26.01.2017 | California Institute of Technology

All articles from Social Sciences >>>

The most recent press releases about innovation >>>

Die letzten 5 Focus-News des innovations-reports im Überblick:

Im Focus: Can we see monkeys from space? Emerging technologies to map biodiversity

An international team of scientists has proposed a new multi-disciplinary approach in which an array of new technologies will allow us to map biodiversity and the risks that wildlife is facing at the scale of whole landscapes. The findings are published in Nature Ecology and Evolution. This international research is led by the Kunming Institute of Zoology from China, University of East Anglia, University of Leicester and the Leibniz Institute for Zoo and Wildlife Research.

Using a combination of satellite and ground data, the team proposes that it is now possible to map biodiversity with an accuracy that has not been previously...

Im Focus: Climate satellite: Tracking methane with robust laser technology

Heatwaves in the Arctic, longer periods of vegetation in Europe, severe floods in West Africa – starting in 2021, scientists want to explore the emissions of the greenhouse gas methane with the German-French satellite MERLIN. This is made possible by a new robust laser system of the Fraunhofer Institute for Laser Technology ILT in Aachen, which achieves unprecedented measurement accuracy.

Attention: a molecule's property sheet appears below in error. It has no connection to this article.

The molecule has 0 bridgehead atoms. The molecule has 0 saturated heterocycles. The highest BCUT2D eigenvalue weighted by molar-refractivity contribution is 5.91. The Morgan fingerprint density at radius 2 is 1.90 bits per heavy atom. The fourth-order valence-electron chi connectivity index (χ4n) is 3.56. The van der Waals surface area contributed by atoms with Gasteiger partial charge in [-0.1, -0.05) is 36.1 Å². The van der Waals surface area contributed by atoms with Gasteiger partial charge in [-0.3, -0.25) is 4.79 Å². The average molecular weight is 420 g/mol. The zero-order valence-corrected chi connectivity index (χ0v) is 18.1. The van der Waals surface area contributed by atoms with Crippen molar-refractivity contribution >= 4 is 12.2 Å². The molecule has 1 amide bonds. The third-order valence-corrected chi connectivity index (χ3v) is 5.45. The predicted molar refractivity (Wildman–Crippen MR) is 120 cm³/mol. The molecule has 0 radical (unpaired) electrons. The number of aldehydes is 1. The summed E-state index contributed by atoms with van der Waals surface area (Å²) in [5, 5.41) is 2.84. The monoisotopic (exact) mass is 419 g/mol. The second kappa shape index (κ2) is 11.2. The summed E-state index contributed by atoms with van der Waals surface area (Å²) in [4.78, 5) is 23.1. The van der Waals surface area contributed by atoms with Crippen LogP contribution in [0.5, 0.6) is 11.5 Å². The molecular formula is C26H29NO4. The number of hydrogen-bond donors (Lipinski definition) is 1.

Methane is primarily the result of the decomposition of organic matter. The gas has a 25 times greater warming potential than carbon dioxide, but is not as...

Im Focus: How protons move through a fuel cell

Hydrogen is regarded as the energy source of the future: It is produced with solar power and can be used to generate heat and electricity in fuel cells. Empa researchers have now succeeded in decoding the movement of hydrogen ions in crystals – a key step towards more efficient energy conversion in the hydrogen industry of tomorrow.

As charge carriers, electrons and ions play the leading role in electrochemical energy storage devices and converters such as batteries and fuel cells. Proton...

Im Focus: A unique data centre for cosmological simulations

Scientists from the Excellence Cluster Universe at the Ludwig-Maximilians-Universität Munich have establised "Cosmowebportal", a unique data centre for cosmological simulations located at the Leibniz Supercomputing Centre (LRZ) of the Bavarian Academy of Sciences. The complete results of a series of large hydrodynamical cosmological simulations are available, with data volumes typically exceeding several hundred terabytes. Scientists worldwide can interactively explore these complex simulations via a web interface and directly access the results.

With current telescopes, scientists can observe our Universe’s galaxies and galaxy clusters and their distribution along an invisible cosmic web. From the...

Im Focus: Scientists develop molecular thermometer for contactless measurement using infrared light

Temperature measurements possible even on the smallest scale / Molecular ruby for use in material sciences, biology, and medicine

Chemists at Johannes Gutenberg University Mainz (JGU) in cooperation with researchers of the German Federal Institute for Materials Research and Testing (BAM)...

All Focus news of the innovation-report >>>

Anzeige

Anzeige

Event News

Plants are networkers

19.06.2017 | Event News

Digital Survival Training for Executives

13.06.2017 | Event News

Global Learning Council Summit 2017

13.06.2017 | Event News

 
Latest News

Quantum thermometer or optical refrigerator?

23.06.2017 | Physics and Astronomy

A 100-year-old physics problem has been solved at EPFL

23.06.2017 | Physics and Astronomy

Equipping form with function

23.06.2017 | Information Technology

VideoLinks
B2B-VideoLinks
More VideoLinks >>>